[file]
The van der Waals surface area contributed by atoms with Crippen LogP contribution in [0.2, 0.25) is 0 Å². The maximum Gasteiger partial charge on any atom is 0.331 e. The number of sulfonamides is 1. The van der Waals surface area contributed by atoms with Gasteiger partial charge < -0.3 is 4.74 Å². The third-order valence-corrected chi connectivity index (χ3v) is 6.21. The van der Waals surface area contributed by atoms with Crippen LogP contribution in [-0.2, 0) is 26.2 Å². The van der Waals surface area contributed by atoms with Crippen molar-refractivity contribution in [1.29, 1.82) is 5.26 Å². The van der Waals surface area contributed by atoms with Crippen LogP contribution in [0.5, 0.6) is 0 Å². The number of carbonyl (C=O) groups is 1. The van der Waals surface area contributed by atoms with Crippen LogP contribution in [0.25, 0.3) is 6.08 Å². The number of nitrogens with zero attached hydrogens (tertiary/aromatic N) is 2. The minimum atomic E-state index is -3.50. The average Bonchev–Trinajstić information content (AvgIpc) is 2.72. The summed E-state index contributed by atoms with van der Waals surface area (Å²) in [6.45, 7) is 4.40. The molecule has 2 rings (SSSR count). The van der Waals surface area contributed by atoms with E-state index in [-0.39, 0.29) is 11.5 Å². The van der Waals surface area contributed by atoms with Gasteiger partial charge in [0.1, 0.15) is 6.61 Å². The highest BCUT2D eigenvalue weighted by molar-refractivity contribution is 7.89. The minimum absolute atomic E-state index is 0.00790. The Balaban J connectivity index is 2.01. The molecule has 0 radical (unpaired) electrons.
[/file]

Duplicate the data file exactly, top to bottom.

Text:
The van der Waals surface area contributed by atoms with Crippen LogP contribution in [0.2, 0.25) is 0 Å². The maximum Gasteiger partial charge on any atom is 0.331 e. The number of sulfonamides is 1. The van der Waals surface area contributed by atoms with Gasteiger partial charge < -0.3 is 4.74 Å². The third-order valence-corrected chi connectivity index (χ3v) is 6.21. The van der Waals surface area contributed by atoms with Crippen LogP contribution in [-0.2, 0) is 26.2 Å². The van der Waals surface area contributed by atoms with Crippen molar-refractivity contribution in [1.29, 1.82) is 5.26 Å². The van der Waals surface area contributed by atoms with Crippen LogP contribution in [0.5, 0.6) is 0 Å². The number of carbonyl (C=O) groups is 1. The van der Waals surface area contributed by atoms with Crippen LogP contribution in [0.25, 0.3) is 6.08 Å². The number of nitrogens with zero attached hydrogens (tertiary/aromatic N) is 2. The minimum atomic E-state index is -3.50. The average Bonchev–Trinajstić information content (AvgIpc) is 2.72. The summed E-state index contributed by atoms with van der Waals surface area (Å²) in [6.45, 7) is 4.40. The molecule has 2 rings (SSSR count). The van der Waals surface area contributed by atoms with E-state index in [-0.39, 0.29) is 11.5 Å². The van der Waals surface area contributed by atoms with Gasteiger partial charge in [0.1, 0.15) is 6.61 Å². The highest BCUT2D eigenvalue weighted by molar-refractivity contribution is 7.89. The minimum absolute atomic E-state index is 0.00790. The Balaban J connectivity index is 2.01. The molecule has 0 radical (unpaired) electrons.